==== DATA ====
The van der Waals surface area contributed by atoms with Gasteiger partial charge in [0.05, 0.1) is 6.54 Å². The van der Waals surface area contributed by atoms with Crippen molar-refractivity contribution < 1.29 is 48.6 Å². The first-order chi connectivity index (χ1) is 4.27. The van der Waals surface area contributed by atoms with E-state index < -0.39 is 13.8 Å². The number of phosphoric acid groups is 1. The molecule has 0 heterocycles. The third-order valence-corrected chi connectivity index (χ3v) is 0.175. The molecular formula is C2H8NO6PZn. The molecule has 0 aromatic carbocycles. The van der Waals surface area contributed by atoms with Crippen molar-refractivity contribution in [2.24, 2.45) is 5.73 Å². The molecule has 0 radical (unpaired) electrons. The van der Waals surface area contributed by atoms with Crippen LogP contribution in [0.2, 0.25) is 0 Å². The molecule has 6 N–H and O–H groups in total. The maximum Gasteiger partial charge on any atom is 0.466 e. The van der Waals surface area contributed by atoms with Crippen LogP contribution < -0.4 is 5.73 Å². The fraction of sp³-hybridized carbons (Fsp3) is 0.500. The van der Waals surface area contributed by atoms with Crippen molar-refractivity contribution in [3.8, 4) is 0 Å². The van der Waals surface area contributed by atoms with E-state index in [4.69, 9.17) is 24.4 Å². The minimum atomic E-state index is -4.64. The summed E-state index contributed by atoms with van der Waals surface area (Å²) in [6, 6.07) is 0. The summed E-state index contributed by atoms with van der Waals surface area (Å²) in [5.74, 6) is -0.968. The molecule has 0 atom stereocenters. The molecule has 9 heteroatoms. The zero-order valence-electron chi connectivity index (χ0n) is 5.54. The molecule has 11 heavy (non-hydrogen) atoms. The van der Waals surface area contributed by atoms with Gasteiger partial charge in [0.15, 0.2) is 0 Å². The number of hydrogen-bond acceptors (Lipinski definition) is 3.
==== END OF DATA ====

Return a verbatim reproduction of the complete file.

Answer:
The van der Waals surface area contributed by atoms with Gasteiger partial charge in [0.05, 0.1) is 6.54 Å². The van der Waals surface area contributed by atoms with Crippen molar-refractivity contribution < 1.29 is 48.6 Å². The first-order chi connectivity index (χ1) is 4.27. The van der Waals surface area contributed by atoms with E-state index < -0.39 is 13.8 Å². The number of phosphoric acid groups is 1. The molecule has 0 heterocycles. The third-order valence-corrected chi connectivity index (χ3v) is 0.175. The molecular formula is C2H8NO6PZn. The molecule has 0 aromatic carbocycles. The van der Waals surface area contributed by atoms with Crippen molar-refractivity contribution in [2.24, 2.45) is 5.73 Å². The molecule has 0 radical (unpaired) electrons. The van der Waals surface area contributed by atoms with Crippen LogP contribution in [0.2, 0.25) is 0 Å². The molecule has 6 N–H and O–H groups in total. The maximum Gasteiger partial charge on any atom is 0.466 e. The van der Waals surface area contributed by atoms with Crippen LogP contribution < -0.4 is 5.73 Å². The fraction of sp³-hybridized carbons (Fsp3) is 0.500. The van der Waals surface area contributed by atoms with Crippen molar-refractivity contribution in [3.8, 4) is 0 Å². The van der Waals surface area contributed by atoms with E-state index in [4.69, 9.17) is 24.4 Å². The minimum atomic E-state index is -4.64. The summed E-state index contributed by atoms with van der Waals surface area (Å²) in [6, 6.07) is 0. The summed E-state index contributed by atoms with van der Waals surface area (Å²) in [5.74, 6) is -0.968. The molecule has 0 atom stereocenters. The molecule has 9 heteroatoms. The zero-order valence-electron chi connectivity index (χ0n) is 5.54. The molecule has 11 heavy (non-hydrogen) atoms. The van der Waals surface area contributed by atoms with Gasteiger partial charge in [0.15, 0.2) is 0 Å². The number of hydrogen-bond acceptors (Lipinski definition) is 3.